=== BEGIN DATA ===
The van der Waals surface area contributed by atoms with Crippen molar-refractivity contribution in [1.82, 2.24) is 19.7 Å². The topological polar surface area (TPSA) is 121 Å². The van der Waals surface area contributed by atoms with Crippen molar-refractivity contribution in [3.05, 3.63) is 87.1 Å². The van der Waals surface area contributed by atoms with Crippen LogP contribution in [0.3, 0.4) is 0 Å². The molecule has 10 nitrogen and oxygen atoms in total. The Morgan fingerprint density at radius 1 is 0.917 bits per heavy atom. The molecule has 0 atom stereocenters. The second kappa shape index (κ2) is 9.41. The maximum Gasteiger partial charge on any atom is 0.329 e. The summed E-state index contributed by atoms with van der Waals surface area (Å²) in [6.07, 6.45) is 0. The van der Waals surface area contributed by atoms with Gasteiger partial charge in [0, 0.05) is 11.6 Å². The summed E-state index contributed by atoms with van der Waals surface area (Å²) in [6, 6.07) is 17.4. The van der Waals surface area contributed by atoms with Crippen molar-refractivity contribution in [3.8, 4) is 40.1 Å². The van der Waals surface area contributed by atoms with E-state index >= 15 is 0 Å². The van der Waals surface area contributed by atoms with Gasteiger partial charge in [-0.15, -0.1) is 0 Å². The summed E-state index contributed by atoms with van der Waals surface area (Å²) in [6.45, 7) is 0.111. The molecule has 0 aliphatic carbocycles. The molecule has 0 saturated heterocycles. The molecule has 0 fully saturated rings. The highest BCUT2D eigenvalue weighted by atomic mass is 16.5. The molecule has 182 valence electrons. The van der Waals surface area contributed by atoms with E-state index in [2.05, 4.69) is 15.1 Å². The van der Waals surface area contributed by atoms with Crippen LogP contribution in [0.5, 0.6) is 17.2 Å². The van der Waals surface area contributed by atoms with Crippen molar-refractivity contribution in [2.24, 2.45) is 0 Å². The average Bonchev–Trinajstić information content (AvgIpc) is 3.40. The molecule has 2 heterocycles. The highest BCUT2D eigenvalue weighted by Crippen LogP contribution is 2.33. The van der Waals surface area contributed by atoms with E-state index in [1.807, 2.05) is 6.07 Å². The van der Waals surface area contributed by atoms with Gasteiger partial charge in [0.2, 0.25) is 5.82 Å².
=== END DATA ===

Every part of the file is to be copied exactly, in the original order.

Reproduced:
The van der Waals surface area contributed by atoms with Crippen molar-refractivity contribution in [1.82, 2.24) is 19.7 Å². The topological polar surface area (TPSA) is 121 Å². The van der Waals surface area contributed by atoms with Crippen molar-refractivity contribution in [3.05, 3.63) is 87.1 Å². The van der Waals surface area contributed by atoms with Crippen LogP contribution in [0.3, 0.4) is 0 Å². The molecule has 10 nitrogen and oxygen atoms in total. The Morgan fingerprint density at radius 1 is 0.917 bits per heavy atom. The molecule has 0 atom stereocenters. The second kappa shape index (κ2) is 9.41. The maximum Gasteiger partial charge on any atom is 0.329 e. The summed E-state index contributed by atoms with van der Waals surface area (Å²) in [6.07, 6.45) is 0. The van der Waals surface area contributed by atoms with Gasteiger partial charge in [0, 0.05) is 11.6 Å². The summed E-state index contributed by atoms with van der Waals surface area (Å²) in [6, 6.07) is 17.4. The van der Waals surface area contributed by atoms with Crippen molar-refractivity contribution in [3.8, 4) is 40.1 Å². The van der Waals surface area contributed by atoms with E-state index >= 15 is 0 Å². The van der Waals surface area contributed by atoms with Gasteiger partial charge in [-0.15, -0.1) is 0 Å². The summed E-state index contributed by atoms with van der Waals surface area (Å²) in [6.45, 7) is 0.111. The molecule has 0 aliphatic carbocycles. The molecule has 0 saturated heterocycles. The molecule has 0 fully saturated rings. The highest BCUT2D eigenvalue weighted by atomic mass is 16.5. The molecule has 182 valence electrons. The van der Waals surface area contributed by atoms with E-state index in [2.05, 4.69) is 15.1 Å². The van der Waals surface area contributed by atoms with Crippen LogP contribution in [0.5, 0.6) is 17.2 Å². The van der Waals surface area contributed by atoms with Crippen molar-refractivity contribution in [2.24, 2.45) is 0 Å². The average Bonchev–Trinajstić information content (AvgIpc) is 3.40. The molecule has 2 heterocycles. The highest BCUT2D eigenvalue weighted by Crippen LogP contribution is 2.33. The van der Waals surface area contributed by atoms with E-state index in [1.807, 2.05) is 6.07 Å². The van der Waals surface area contributed by atoms with Gasteiger partial charge in [0.2, 0.25) is 5.82 Å².